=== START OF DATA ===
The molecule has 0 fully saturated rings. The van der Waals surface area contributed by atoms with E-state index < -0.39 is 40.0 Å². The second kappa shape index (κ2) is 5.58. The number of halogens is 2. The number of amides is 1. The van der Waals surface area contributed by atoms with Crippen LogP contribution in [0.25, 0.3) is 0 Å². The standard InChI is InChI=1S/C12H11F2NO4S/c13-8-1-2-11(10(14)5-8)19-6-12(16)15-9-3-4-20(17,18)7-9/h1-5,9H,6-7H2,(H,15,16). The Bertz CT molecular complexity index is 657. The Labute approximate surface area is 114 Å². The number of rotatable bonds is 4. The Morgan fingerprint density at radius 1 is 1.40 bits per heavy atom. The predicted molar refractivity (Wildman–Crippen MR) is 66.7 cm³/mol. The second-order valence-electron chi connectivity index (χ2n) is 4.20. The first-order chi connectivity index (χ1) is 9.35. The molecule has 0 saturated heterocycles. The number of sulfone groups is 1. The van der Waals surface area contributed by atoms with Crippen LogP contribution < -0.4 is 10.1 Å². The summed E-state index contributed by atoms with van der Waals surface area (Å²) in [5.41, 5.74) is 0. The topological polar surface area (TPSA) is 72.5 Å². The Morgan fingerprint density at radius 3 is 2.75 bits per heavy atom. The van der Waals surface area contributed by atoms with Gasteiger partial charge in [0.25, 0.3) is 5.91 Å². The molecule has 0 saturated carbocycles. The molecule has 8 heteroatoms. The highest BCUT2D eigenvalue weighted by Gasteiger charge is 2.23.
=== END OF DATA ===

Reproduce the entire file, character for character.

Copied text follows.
The molecule has 0 fully saturated rings. The van der Waals surface area contributed by atoms with E-state index < -0.39 is 40.0 Å². The second kappa shape index (κ2) is 5.58. The number of halogens is 2. The number of amides is 1. The van der Waals surface area contributed by atoms with Crippen LogP contribution in [0.25, 0.3) is 0 Å². The standard InChI is InChI=1S/C12H11F2NO4S/c13-8-1-2-11(10(14)5-8)19-6-12(16)15-9-3-4-20(17,18)7-9/h1-5,9H,6-7H2,(H,15,16). The Bertz CT molecular complexity index is 657. The Labute approximate surface area is 114 Å². The number of rotatable bonds is 4. The Morgan fingerprint density at radius 1 is 1.40 bits per heavy atom. The predicted molar refractivity (Wildman–Crippen MR) is 66.7 cm³/mol. The second-order valence-electron chi connectivity index (χ2n) is 4.20. The first-order chi connectivity index (χ1) is 9.35. The molecule has 0 saturated heterocycles. The number of sulfone groups is 1. The van der Waals surface area contributed by atoms with Crippen LogP contribution < -0.4 is 10.1 Å². The summed E-state index contributed by atoms with van der Waals surface area (Å²) in [5.41, 5.74) is 0. The topological polar surface area (TPSA) is 72.5 Å². The Morgan fingerprint density at radius 3 is 2.75 bits per heavy atom. The van der Waals surface area contributed by atoms with Gasteiger partial charge in [0.25, 0.3) is 5.91 Å². The molecule has 0 saturated carbocycles. The molecule has 8 heteroatoms. The highest BCUT2D eigenvalue weighted by Gasteiger charge is 2.23.